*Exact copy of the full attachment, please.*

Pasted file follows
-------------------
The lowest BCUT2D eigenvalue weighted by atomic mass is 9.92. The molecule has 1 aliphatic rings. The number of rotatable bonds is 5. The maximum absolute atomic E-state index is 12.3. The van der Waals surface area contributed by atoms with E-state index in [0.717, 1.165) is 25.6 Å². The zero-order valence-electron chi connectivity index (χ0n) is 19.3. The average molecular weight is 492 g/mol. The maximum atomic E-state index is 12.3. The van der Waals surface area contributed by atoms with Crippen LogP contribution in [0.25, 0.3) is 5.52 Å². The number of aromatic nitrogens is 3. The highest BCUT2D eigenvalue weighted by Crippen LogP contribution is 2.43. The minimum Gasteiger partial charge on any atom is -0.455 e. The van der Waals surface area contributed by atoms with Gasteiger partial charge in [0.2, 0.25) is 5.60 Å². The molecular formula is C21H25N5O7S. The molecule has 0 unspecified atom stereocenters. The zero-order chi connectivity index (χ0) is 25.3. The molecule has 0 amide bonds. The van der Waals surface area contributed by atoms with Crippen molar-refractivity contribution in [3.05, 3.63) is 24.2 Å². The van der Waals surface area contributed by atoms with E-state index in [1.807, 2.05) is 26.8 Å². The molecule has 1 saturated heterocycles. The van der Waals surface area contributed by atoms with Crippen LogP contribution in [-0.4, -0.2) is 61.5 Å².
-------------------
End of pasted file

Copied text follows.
The lowest BCUT2D eigenvalue weighted by atomic mass is 9.92. The molecule has 1 aliphatic rings. The number of rotatable bonds is 5. The maximum absolute atomic E-state index is 12.3. The van der Waals surface area contributed by atoms with E-state index in [0.717, 1.165) is 25.6 Å². The zero-order valence-electron chi connectivity index (χ0n) is 19.3. The average molecular weight is 492 g/mol. The maximum atomic E-state index is 12.3. The van der Waals surface area contributed by atoms with Crippen LogP contribution in [0.25, 0.3) is 5.52 Å². The number of aromatic nitrogens is 3. The highest BCUT2D eigenvalue weighted by Crippen LogP contribution is 2.43. The minimum Gasteiger partial charge on any atom is -0.455 e. The van der Waals surface area contributed by atoms with Gasteiger partial charge in [0.2, 0.25) is 5.60 Å². The molecular formula is C21H25N5O7S. The molecule has 0 unspecified atom stereocenters. The zero-order chi connectivity index (χ0) is 25.3. The molecule has 0 amide bonds. The van der Waals surface area contributed by atoms with Crippen molar-refractivity contribution in [3.05, 3.63) is 24.2 Å². The van der Waals surface area contributed by atoms with E-state index in [1.807, 2.05) is 26.8 Å². The molecule has 1 saturated heterocycles. The van der Waals surface area contributed by atoms with Crippen LogP contribution in [-0.4, -0.2) is 61.5 Å².